From the Blog of Phyllis G. Pollack.
The California Supreme Court issued an interesting opinion in January 2010 on attorneys’ fees. Although it has far reaching implications, it did not get much publicity.
In Chavez v. City of Los Angeles (2010) 47 Cal 4th 970, (Chavez v. L.A. ) Plaintiff Robert Chavez, a police officer with the Los Angeles Police Department (“LAPD”), sued the City of Los Angeles and his supervisors; (1) first, in Los Angeles County Superior Court for defamation, intentional infliction of emotional distress, invasion of privacy and civil rights violations, (2) then, in federal court for unlawful employment discrimination under California’s Fair Employment and Housing Act (“FEHA”) (Government Code §12900 et seq.), and (3) then again, in Los Angeles County Superior Court alleging employment discrimination, harassment and retaliation in violation of California’s FEHA, trespass and loss of consortium. Plaintiff requested the federal court to take jurisdiction of the state court actions which it did.
When the dust settled from all of this litigation, the federal court dismissed the lawsuit. The next month, plaintiff filed yet a third action in Los Angeles County Superior Court alleging various claims in violation of California’s FEHA. He filed it as an “unlimited civil” case meaning that the amount in dispute was $25,000 or more. Eventually, the matter was heard by a jury during a five day trial. The jury awarded plaintiff $1,500 in economic damages and $10,000 in non-economic damages for a total of $11,500.
As the prevailing party, plaintiff filed a motion for costs in the amount of $13,144.26 and a motion for attorneys’ fees in the amount of $436,602.75 (pursuant to the FEHA statute [Government Code §12965(b)] awarding attorneys’ fees to the prevailing party) encompassing the over 1800 hours of time spent by counsel on all of the different litigation from the very inception.
The trial court denied the motion for attorneys’ fees as an item of costs under Code of Civil Procedure §1033.5(a)(10), noting that under Code of Civil Procedure §1033(a), it has discretion to do so in those instances where plaintiff filed her action within the unlimited civil jurisdiction (cases valued at $25,000 or more) but “. . .recovers a judgment that could have been rendered in a limited civil case” (cases valued at less than $25,000). (CCP §1033(a)).
The appellate court reversed, agreeing with plaintiff’s counsel that due to the complexity of the case, the case could not have been filed as a limited civil case in light of the very limited discovery allowed in such cases. Because the rules of court greatly limit the number of depositions that can be taken and the other types of discovery that can be conducted in limited civil cases, the appellate court determined it was not practical to file such a complex action in the lower court.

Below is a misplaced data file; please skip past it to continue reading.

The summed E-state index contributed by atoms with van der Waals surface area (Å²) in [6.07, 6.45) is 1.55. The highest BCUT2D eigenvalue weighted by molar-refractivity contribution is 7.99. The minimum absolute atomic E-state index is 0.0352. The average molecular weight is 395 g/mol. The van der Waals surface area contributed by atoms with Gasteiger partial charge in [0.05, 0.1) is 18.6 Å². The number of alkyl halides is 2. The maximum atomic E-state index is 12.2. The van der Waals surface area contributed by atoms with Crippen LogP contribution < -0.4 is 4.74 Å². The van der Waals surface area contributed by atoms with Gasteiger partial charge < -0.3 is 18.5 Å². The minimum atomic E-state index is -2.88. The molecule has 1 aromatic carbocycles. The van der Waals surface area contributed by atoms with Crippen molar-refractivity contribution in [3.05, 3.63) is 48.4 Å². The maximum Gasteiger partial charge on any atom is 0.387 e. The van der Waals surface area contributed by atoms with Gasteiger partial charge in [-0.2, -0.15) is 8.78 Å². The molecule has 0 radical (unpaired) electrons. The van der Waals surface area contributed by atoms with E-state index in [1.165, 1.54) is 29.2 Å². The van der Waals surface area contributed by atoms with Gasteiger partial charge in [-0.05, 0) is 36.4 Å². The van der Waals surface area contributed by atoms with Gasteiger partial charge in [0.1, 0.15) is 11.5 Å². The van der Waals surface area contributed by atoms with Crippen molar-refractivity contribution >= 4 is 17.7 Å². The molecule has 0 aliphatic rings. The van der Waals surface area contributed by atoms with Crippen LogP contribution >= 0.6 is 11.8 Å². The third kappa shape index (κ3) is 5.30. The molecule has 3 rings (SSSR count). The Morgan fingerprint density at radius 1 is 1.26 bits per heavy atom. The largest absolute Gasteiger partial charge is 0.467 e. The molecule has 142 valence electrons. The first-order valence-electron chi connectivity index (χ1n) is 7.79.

The Supreme Court disagreed with the appellate court, and sided with the trial court. It noted that the purpose of section 1033(a) “. . .is to encourage plaintiffs to bring their actions as limited civil actions whenever it is reasonably practicable to do so.” (Id. at 988):
“. . .what it requires is a realistic appraisal of the amount of damages at issue and whether the action might fairly have been litigated using the streamlined procedures of limited civil actions.” (Id.)
The court further noted that complexity of the case does not change its holding:
“Although extensive discovery may be conducted in many or even most FEHA actions, this does not mean that elaborate discovery proceedings are invariably necessary to effectively litigate a FEHA claim. Moreover, although in limited civil cases, the discovery permitted as of right is restricted (see, Code of Civil Procedure §94), the trial court may authorize additional discovery. . . or the parties may stipulate to additional discovery . . . .” (Id. at 988-989).
Consequently, the Supreme Court held that in a FEHA case, a trial court does have discretion to deny costs – i.e., attorneys’ fees – to a plaintiff who recovers damages that fall within the jurisdiction of a limited civil case.
The obvious implication is that an award of attorneys’ fees – whether allowed by contract or statute – is no longer a mandate. The plaintiff’s attorney is at risk of being denied her fees if she wins the case but the award is one that falls within the jurisdiction of the lower court. In sum, if she files the matter in the wrong court, she may end up receiving far less if any, in fees, than she originally assumed.
This issue resonates with me in light of my mediation practice as I conduct a lot of ‘lemon law” mediations in which plaintiff’s counsel seeks her fees pursuant to one or more applicable state statutes. Often, counsel has filed the action in the unlimited civil jurisdiction of the court (i.e. over $25,000) but settles the matter for less than $25,000 or within the jurisdiction of the limited civil courts. Should counsel now be denied her fees? Should defense counsel seek to severely limit the fees urging that the action was filed in the wrong court? Suppose, the principal case (which was filed in the unlimited civil jurisdiction of the court) settles for less than $25,000, and the parties agree to settle the issue by filing a motion for fees in the unlimited civil jurisdiction of the court. What should the judge do – go along or use her discretion to deny fees because the matter settled for less than $25,000?
No doubt, there are a myriad of hypotheticals to which the court’s holding could apply. . . and none of us has the crystal ball to foresee how they should be or will be resolved. But, the court’s ruling does provide much to ruminate on!
. . .Just a lot to think about!
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